“We’re advocates.  We’re not advocating on behalf of any particular company or industry. We think simply that this technology offers a lot of benefits to consumers and to the wider economy and the world generally.”
Brito says the mission of the center has three elements (quoting from the article, not verbatim fromBrito):   "...educate lawmakers and regulators about what Bitcoin is and is not; perform policy research; and act as a booster for Bitcoin...."

Note the association of policy research and boosting a specific product.  What does that suggest to you about the objectivity of the policy research that will be performed?


Wednesday, January 07, 2015


There's absolutely no point to this...just a picture of Euro coins left over from a vacation.

Monday, December 22, 2014

Jane Jacobs would love this

In which Timothy Lee proposes that urban freeways should be torn down and replaced by surface streets...a point of view that I tend to agree with, actually.

Sunday, December 21, 2014

Interest Rates and Privater, Non-Residential Fixed nvestment

In a very interesting post, Robert Waldman writes:

In a recent post, I noted that actual non-residential fixed capital investment doesn’t show the pattern one would expect based on optimizing models at all. Ugh that sentence was convoluted and so is the post it describes. In fact, the puzzling pattern is really very simple. Non residential fixed capital investment (nrfinv) is high when interest rates are high. 

This correlation is strange for two reasons. First the sign is surprising. Other things equal, one would expect high interest rates to cause low investment. note the brick red curve in the graph is the Federal Funds rate — a policy instrument. Second the interest rates are nominal [but the investment data are real---inflation-adjusted: DC]. Sooner or later, I will try to understand what was going on.
This rather intrigued me, so using data from FRED,  I put together a data set including the following data:
Real Private Non-Residential Fixed Investment (PNRFI)
Real GDP (and the average annual rate of growth of RGDP over the subsequent 2 years) (RGDP and GrRGDP)
Real Moody's AAA corporate bond rate (RAAARate)

(Details of how I calculated all this if anyone is interested enough to ask)

This gave me 255 usable quarterly observations.  I regressed RPNRFI on GrRGDP and RAAARate.  The resulting regression is shown in the following table:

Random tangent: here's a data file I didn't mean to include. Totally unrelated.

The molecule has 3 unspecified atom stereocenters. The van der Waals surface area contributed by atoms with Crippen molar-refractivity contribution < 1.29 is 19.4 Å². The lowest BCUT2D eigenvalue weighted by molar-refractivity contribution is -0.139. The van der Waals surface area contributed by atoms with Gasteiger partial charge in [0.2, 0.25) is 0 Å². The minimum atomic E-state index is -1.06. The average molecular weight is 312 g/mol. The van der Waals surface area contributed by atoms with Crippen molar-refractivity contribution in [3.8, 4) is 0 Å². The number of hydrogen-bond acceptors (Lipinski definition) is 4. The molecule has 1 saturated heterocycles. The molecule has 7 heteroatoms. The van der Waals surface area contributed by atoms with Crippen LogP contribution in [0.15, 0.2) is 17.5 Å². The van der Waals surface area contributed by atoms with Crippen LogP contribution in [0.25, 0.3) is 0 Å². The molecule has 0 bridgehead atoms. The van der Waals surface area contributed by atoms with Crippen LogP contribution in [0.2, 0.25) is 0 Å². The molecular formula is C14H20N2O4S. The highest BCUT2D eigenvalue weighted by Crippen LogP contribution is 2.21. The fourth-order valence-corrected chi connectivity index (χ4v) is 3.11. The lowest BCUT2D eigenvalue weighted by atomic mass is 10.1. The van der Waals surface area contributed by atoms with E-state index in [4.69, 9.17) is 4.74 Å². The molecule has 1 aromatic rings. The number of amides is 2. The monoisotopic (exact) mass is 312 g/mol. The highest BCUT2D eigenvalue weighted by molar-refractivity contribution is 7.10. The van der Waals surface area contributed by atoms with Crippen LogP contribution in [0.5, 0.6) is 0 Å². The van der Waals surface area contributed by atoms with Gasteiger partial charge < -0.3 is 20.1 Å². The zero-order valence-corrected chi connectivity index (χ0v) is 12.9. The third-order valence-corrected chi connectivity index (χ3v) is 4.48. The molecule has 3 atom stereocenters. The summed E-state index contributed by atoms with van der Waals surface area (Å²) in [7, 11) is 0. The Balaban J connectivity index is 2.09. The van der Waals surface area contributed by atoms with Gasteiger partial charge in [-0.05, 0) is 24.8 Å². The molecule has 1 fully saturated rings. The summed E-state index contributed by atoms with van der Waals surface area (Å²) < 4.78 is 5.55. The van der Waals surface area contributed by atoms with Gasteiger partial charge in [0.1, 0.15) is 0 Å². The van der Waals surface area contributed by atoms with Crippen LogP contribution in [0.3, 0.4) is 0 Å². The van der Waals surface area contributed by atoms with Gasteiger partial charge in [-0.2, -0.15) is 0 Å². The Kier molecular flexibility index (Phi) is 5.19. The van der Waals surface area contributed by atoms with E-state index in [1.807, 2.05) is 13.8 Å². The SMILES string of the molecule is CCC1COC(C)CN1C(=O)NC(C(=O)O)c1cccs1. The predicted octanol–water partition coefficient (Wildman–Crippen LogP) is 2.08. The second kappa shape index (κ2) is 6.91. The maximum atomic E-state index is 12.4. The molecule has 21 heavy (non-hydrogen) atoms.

Even adjusting nominal interest rates to real interest rates, I find, essentially the same thing Waldmann found.  (The D-W--Durbin-Watson--statistic indicate that there is serial correlation in RPNRFI.)  The simplest explanation for this is that the changes in the real interest rate are a result of shifts in the demand for funds to purchase new capital equipment.  The argument that high real interest rates will be associated with reduced investment assumes that the demand for funds curve is unchanged, and that changes in interest rates move the economy along that curve. 

This is, in a sense, a very Keynesian result--that changes in investment are a result of changes in expectations of future profits, much more than simply being a response to rising or falling interest rates.
Addendum.  I played with some alternative specifications.  In every case, the D-W statistic continued to show autocorrelation.  In most of the alternatives, the coefficient on the GDP variable was positive.  And the coefficient on the real interest rate was always positive.  Here's one example.  In this instance, I computed the percentage change in PRNRFI from 8 quarters prior, the percentage change in RGDP from 8 quarters prior, and the actual change in the RAAARate from 8 quarters prior.
















Note:  I was unable to figure out how to post this in the comments on Waldmann's blog.

Monday, December 15, 2014

Words of wisdom from the masters

As I was reading something light, purely for entertainment, I ran across this quotation from the writings of one of the major thinkers of the past 300 years:
"...the government of an exclusive company of merchants is, perhaps, the worst of all governments for any country whatsoever..."
That's Adam Smith, folks.
(From Arthur Herman's "How the Scots Invented the Modern World.")